I met Aron of Kangek several years ago at the art museum in Ilulissat, Greenland. Born in 1822, he was a subsistence hunter off the west coast of Greenland, near Nuuk. In 1858 he was stricken by tuberculosis and could no longer go out in his kayak to hunt. In a cramped, primitive house on the island of Kangek, Aron took up art. Watercolor, woodcuts, drawings. He was aided in his work by Hinrich Rink, the Danish administrator for Greenland.
Aron had no training. In the words of polar explorer Eigil Knuth, he was the first Greenland Inuit to figure out “how to conjure a balanced picture out of a plane surface.” When you’re the first Greenland Inuit to do something, Knuth notes, it’s as good as being the first human to do it.
Tuberculosis killed Aron in 1869. He left behind about 345 known works, including 250 watercolors, many of them depicting scenes from pre-literate Greenland-Inuit legends. The compositions were given to Rink, who was compiling an oral history of the native people in a series of bound books. Rink’s widow gave them to a Danish museum, where they remained for a long time. The Ilulissat exhibition in 2018 was homecoming, their first showing in Greenland.
In the museum, I was drawn to an image of a native hunter in a kayak floating in air near a cliff. [The photo posted here features a reflection from my camera flash and a shadow cast by either my dense head or the camera itself.]
Later, I found myself writing a novella-that-became-a-screenplay that takes place in Ilulissat. The floating-kayaker image seemed to me to fit with an ancient Greenlander tale about an old bachelor who didn’t like singing. I mashed the two together and came up with a dream sequence for my project.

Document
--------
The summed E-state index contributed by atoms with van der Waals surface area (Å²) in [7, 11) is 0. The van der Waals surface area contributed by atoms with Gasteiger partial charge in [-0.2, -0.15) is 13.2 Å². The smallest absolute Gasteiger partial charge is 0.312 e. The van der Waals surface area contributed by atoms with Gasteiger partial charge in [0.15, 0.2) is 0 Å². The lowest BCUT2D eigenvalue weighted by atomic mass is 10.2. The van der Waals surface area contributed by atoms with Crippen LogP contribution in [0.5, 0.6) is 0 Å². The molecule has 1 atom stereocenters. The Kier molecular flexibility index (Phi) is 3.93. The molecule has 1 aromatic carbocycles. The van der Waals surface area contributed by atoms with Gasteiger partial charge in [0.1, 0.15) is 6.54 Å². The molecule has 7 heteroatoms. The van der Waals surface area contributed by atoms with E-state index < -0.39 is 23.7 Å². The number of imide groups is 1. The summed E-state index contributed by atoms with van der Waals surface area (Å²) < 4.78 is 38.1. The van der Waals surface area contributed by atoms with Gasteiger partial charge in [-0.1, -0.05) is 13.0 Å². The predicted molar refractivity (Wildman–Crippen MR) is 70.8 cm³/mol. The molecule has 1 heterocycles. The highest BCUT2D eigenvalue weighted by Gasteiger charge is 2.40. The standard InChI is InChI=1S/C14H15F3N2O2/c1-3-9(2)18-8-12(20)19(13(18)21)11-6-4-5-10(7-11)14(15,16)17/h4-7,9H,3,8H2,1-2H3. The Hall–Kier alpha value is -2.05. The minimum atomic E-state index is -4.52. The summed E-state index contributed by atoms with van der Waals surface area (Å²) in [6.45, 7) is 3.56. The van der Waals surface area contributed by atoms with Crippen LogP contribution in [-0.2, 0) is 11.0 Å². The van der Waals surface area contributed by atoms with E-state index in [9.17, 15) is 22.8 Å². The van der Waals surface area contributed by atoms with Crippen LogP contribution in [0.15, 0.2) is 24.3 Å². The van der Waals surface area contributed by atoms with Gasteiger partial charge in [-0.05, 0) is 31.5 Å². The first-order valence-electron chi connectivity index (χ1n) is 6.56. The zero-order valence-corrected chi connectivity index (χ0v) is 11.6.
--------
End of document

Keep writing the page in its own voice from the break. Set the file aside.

Just recently, I learned that the floating kayaker was an historical figure named Tusilartoq. According to Aron’s story, he was out hunting in his kayak when he was lifted from the sea by two seagulls. The gulls suddenly acquire white dresses and the wings of angels. Tusilartoq rubs his eyes to make sure he’s seeing what he’s seeing, but there is seal blood on his hands. It ends his vision and he descends to sea.
This has been interpreted as a symbolic representation of the psychological tension in the transition from an indigenous belief system to Christianity, which the Danes exported to Greenland. Church records show Tusilartoq was baptized in 1756, though he might not have actually converted.
Tusilartoq had issues. He brutally maimed his wife in a gruesome manner because she couldn’t make their infant son stop crying. This led her to suicide, which led to a blood feud and a killing spree by Tusilartoq. Not exactly the likable chap in the story of The Old Bachelor.
Odd coincidence: Tusilartoq means deaf person in Greenlandic.